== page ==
New CA homes to become even more expensive

California became the first state in the country Wednesday to require new homes to have solar panels on their roofs.

The mandate, which goes into effect in 2020, won unanimous approval of the California Energy Commission, one of whom predicted the “green” lifestyle regulation will go national.
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18 Responses to New CA homes to become even more expensive

  1. Twostrokejunkie says:

    So what happens to the grid 20 years from now when all rhose solar installations start to fail from age, and the capacity goes away? You gonna mandate people fix them too? And a battery compliance credit? Batterys only last five years. How is that storage loss going to impact the grid?

  2. fjord says:

    This is all by design.

    If they continue down this road the only people in CA will be the super rich elites and the very poor peasant class.

  3. First, the roof is a stupid place to put solar panels. Weight, appearance, and in case of fire the Fire Department isn’t going up on your roof.

    I’m gonna guess that this ‘mandate’ is going to include directives making mandatory re-orienting the foundation so the all-important solar panels are at the best angle to the sun. To hell with the views the homeowner wants or the heat coming in the windows in the living space.

    We are going to need a new word to replace ‘homeowner’ since between property taxes, sewer and septic requirements and this that word really doesn’t track anymore.

    Maybe, “unpaid government caretaker”?

    • crazyeighter says:

      Then there’s all those bright shiny reflective roofs shining back into the sky. Aviators gonna love that. (Maybe some counter-directive that prohibits solar panels within a certain distance or on the approach path to an airport, which would make these houses even more de$ireable.)

      Or if electric use DOES decrease, will the electrical companies cry they can’t break even on the reduced volume, and so beg for a rate increase?

      Next step: Require installation on existing homes at ownership transfer.

      Things like this tickle the shit out of me, because I’ve got a liberal d-i-l living in Oakland that’s all for this sort of thing while not trusting Big Government one damn bit.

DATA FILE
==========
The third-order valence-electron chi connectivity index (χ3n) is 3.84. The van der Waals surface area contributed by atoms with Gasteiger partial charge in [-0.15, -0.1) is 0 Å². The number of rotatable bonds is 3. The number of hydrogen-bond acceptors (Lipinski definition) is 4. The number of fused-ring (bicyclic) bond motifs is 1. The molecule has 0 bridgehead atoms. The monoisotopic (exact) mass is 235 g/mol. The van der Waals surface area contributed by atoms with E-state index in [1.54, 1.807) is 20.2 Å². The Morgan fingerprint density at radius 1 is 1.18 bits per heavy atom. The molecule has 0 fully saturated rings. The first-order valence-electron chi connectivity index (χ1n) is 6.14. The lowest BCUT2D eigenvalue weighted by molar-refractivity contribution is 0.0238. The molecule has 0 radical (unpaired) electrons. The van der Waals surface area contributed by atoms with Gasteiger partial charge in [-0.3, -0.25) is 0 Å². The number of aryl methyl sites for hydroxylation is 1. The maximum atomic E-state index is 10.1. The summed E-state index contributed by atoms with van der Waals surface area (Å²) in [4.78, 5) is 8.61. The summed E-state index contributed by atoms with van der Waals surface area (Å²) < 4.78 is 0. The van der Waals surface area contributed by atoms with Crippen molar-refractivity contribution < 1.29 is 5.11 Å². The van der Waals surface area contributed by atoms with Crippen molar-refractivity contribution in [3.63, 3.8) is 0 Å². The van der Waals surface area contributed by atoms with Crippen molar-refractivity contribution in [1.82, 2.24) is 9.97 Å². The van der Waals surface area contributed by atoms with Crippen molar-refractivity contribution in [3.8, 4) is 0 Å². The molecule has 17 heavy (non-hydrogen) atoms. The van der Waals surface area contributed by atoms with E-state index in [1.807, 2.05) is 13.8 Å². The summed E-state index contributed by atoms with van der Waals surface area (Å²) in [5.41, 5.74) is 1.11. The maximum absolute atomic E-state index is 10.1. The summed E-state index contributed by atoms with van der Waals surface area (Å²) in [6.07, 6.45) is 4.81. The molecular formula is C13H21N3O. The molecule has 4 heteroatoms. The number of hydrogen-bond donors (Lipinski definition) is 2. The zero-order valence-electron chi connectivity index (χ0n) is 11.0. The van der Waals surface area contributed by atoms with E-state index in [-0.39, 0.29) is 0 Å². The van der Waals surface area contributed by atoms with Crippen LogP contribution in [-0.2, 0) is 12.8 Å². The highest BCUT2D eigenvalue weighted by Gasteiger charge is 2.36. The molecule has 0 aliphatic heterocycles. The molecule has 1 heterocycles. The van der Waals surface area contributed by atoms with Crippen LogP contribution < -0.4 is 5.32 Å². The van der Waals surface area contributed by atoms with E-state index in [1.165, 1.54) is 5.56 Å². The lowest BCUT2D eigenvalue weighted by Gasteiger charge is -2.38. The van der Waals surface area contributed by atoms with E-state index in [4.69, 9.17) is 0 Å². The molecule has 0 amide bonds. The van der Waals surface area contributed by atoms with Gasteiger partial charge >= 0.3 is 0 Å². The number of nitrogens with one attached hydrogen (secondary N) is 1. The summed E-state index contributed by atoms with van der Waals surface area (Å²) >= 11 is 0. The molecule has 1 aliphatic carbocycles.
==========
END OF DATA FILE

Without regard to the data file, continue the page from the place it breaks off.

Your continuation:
• Mike H says:

        1. grid tied solar panels don’t have batteries.
        2. they badly stress the grid when the power is not needed and generate non when it is.
        3. plants will still need to be online to compensate for the unplanned load shedding and sudden loads when clouds pass over.
        this hole thing is bullshit and a waste of time energy and fuel.

  4. Winston Smith says:

    Here’s a free Clue or 2:
    If you have to mandate something, it usually isn’t a good idea.
    If you have to mandate an economic something, its NEVER a good idea.

    • Unclezip says:

      You’re gonna get screwed anyway. With these people, if it’s not sanctioned, it’s prohibited. Period.

  5. H says:

    Lifestyles of the rich and senseless.

  6. Aesop says:

    I’m thinking you guys have this bassackwards.
    They should have been doing this with new homes and businesses here decades ago.
    Now, with current panel prices, it’s financially recockulous not to.
    AZ, NM, and TX should be doing the same thing for new construction.

    (But if y’all would rather burn up oil to replace what you could get from the sun, and send petro-dollars to Islamic states to fund terrorists to come over here and go all ‘splodey, go on ahead.
    Price of oil drops, and you defund raghead jihadis, and Russians, and Venezuelan socialists, and get more cheap gasoline for your SUVs, bass boats, and ATVs. You do the math.)

    It’s also evidently slipped everyone’s mind that having running water and functional shitters installed is “mandatory” too. Or maybe some of you folks catch rainwater in whisky barrels to drink, and shit off the front porch, I dunno.

    Nobody’s telling them to have a full self-contained solar system.
    (But frankly, living in a state that’s got sunshine about 300 days/year most places, you’re an ignorant asshole if you didn’t do that already.)
    But installed panels will cut the strain on the grid, self-power heat and A/C at the times of the day and year it’s most needed, and cut back on pollution from local power plants.
    (They also short-stop solar gain to the attic in the summer in the first place. Double win.)